Amgen Settles Aranesp Misbranding Cases With Guilty Plea And Payment Of $762 Million
By: Leslie A. Mariotti
A federal judge has approved a $762 million settlement agreement with Biotechnology giant Amgen to resolve a number of criminal and civil cases stemming from the sale of its anemia drug Aranesp and two other drugs. It is the largest criminal and civil False Claims Act settlement involving a biotechnology company in U.S. history.
On Tuesday, December 18, 2012, Amgen entered a guilty plea before U.S. District Court Judge Sterling Johnson of the Eastern District of New York to a criminal information charging the company with illegally introducing a misbranded drug, Aranesp, into interstate commerce. Aranesp was approved by the U.S. Food and Drug Administration (“FDA”) for particular patients suffering from anemia. According to federal prosecutors, in order to increase sales, Amagen illegally sold the drug with the intention that it be used at off-label doses that the FDA had explicitly considered and rejected and for an off-label treatment that the FDA had never approved.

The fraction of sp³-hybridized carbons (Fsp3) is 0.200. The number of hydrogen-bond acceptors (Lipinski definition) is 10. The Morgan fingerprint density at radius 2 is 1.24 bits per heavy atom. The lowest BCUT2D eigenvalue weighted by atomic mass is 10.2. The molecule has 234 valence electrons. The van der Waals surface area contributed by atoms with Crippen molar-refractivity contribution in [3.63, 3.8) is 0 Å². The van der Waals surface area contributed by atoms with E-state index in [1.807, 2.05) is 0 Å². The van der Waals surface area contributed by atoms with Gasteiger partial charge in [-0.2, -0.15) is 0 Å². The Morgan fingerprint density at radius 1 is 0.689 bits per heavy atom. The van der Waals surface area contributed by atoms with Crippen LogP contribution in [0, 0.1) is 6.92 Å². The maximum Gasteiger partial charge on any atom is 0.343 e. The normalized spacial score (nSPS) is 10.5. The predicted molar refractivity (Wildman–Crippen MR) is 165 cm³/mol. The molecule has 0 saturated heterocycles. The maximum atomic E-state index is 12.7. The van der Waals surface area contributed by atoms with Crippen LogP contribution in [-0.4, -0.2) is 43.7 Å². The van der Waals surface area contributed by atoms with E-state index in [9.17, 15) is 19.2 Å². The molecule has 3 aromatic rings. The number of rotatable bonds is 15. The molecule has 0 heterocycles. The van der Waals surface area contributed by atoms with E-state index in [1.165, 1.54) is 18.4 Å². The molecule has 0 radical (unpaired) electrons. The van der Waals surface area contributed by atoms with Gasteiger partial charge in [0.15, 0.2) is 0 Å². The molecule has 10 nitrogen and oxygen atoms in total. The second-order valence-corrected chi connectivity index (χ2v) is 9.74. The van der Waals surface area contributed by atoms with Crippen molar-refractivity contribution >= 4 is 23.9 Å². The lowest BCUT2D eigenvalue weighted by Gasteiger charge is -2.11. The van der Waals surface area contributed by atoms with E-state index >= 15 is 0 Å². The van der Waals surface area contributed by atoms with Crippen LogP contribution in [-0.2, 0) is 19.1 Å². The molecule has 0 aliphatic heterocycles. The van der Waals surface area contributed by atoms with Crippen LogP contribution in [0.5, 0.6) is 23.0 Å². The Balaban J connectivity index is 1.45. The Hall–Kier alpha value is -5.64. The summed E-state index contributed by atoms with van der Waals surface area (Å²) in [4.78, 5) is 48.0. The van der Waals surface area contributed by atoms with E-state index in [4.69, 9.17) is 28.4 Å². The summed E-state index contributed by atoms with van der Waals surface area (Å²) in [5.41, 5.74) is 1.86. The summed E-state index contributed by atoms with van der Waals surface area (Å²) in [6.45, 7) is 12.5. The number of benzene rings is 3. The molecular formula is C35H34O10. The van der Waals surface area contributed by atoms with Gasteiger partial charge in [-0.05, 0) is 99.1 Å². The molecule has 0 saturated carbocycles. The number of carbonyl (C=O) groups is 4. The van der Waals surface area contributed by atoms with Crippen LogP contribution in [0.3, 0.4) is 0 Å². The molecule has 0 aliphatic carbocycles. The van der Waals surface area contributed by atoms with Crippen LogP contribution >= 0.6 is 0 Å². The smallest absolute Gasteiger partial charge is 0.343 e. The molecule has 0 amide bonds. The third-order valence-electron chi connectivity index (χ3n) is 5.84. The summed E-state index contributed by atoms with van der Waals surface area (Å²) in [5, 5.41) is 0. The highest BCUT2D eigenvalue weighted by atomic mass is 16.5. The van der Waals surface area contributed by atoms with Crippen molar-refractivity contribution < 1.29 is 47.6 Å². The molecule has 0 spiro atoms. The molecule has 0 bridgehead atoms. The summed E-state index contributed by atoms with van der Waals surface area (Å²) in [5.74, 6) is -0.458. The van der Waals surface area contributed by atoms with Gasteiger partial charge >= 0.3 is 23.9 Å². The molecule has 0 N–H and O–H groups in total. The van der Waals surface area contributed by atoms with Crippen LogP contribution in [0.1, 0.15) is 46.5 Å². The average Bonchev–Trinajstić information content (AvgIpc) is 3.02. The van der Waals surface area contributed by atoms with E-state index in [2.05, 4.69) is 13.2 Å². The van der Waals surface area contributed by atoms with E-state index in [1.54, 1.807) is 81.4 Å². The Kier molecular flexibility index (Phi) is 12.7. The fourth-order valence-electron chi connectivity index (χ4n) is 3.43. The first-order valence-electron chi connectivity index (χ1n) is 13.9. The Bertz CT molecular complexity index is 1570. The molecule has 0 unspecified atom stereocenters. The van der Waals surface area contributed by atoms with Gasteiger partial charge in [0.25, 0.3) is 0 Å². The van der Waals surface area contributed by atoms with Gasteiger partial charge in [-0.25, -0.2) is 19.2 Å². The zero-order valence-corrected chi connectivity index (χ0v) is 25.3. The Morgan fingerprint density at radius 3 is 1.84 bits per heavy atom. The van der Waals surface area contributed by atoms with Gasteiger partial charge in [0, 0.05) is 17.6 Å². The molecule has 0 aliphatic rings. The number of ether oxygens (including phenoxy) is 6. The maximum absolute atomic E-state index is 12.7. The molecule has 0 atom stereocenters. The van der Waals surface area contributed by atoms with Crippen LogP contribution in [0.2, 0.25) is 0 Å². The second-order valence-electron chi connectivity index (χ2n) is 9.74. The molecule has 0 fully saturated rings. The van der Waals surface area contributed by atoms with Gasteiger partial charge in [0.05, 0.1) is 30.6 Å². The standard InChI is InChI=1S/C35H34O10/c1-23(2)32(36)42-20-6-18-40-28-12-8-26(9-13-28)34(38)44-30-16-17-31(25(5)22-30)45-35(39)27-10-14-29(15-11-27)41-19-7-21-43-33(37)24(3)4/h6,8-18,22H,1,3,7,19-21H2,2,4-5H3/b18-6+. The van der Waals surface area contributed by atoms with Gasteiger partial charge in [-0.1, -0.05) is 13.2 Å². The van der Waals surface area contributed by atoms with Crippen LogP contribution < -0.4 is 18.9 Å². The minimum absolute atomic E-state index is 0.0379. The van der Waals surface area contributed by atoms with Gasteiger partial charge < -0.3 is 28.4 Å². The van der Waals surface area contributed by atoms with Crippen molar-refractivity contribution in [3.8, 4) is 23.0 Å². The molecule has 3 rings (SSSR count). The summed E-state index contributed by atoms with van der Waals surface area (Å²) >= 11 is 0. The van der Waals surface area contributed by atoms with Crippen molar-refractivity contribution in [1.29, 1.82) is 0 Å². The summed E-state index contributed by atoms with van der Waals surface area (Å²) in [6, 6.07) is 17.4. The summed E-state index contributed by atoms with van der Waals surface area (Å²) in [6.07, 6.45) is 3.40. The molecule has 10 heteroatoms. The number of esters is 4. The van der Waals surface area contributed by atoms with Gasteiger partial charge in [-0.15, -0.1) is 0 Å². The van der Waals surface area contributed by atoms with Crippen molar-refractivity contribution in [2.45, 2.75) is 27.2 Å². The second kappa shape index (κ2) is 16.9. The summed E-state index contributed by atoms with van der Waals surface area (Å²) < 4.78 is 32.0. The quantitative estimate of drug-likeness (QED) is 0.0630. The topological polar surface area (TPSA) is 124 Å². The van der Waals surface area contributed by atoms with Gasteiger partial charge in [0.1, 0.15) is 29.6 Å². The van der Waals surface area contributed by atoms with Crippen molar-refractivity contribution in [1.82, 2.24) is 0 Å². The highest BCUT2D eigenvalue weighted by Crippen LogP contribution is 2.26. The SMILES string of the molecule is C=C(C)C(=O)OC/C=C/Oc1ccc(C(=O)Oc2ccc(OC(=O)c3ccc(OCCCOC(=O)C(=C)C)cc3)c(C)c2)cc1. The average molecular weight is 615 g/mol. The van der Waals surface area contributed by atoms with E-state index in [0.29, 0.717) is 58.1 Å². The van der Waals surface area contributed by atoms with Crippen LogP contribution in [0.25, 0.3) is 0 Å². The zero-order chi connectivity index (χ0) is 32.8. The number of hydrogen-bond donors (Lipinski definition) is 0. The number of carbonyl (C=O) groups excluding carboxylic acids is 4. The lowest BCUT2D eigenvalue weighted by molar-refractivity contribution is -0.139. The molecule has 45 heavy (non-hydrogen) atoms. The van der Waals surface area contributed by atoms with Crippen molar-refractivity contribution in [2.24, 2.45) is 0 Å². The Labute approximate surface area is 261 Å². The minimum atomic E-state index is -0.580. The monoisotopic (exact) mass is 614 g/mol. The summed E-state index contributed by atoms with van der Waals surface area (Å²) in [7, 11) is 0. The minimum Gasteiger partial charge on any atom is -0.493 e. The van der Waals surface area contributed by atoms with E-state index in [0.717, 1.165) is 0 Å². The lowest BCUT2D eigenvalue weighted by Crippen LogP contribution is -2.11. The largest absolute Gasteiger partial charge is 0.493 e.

Under the terms of the criminal plea agreement, the company will pay $136 million in criminal fines and a $14 million criminal forfeiture payment.
As part of the civil settlement, which involved ten whistleblower lawsuits, Amgen agreed to pay $612 million – $587.2 million to the federal government and $24.8 million to individual states – to resolve claims of Medicare, Medicaid and other government insurance fraud. The civil settlement agreement encompasses allegations that Amgen promoted Aranesp and two other drugs, Enbrel and Neulasta, for uses and doses that had not been approved; offered illegal kickbacks in an effort to persuade health care providers to select its product for use; and engaged in false price reporting practices.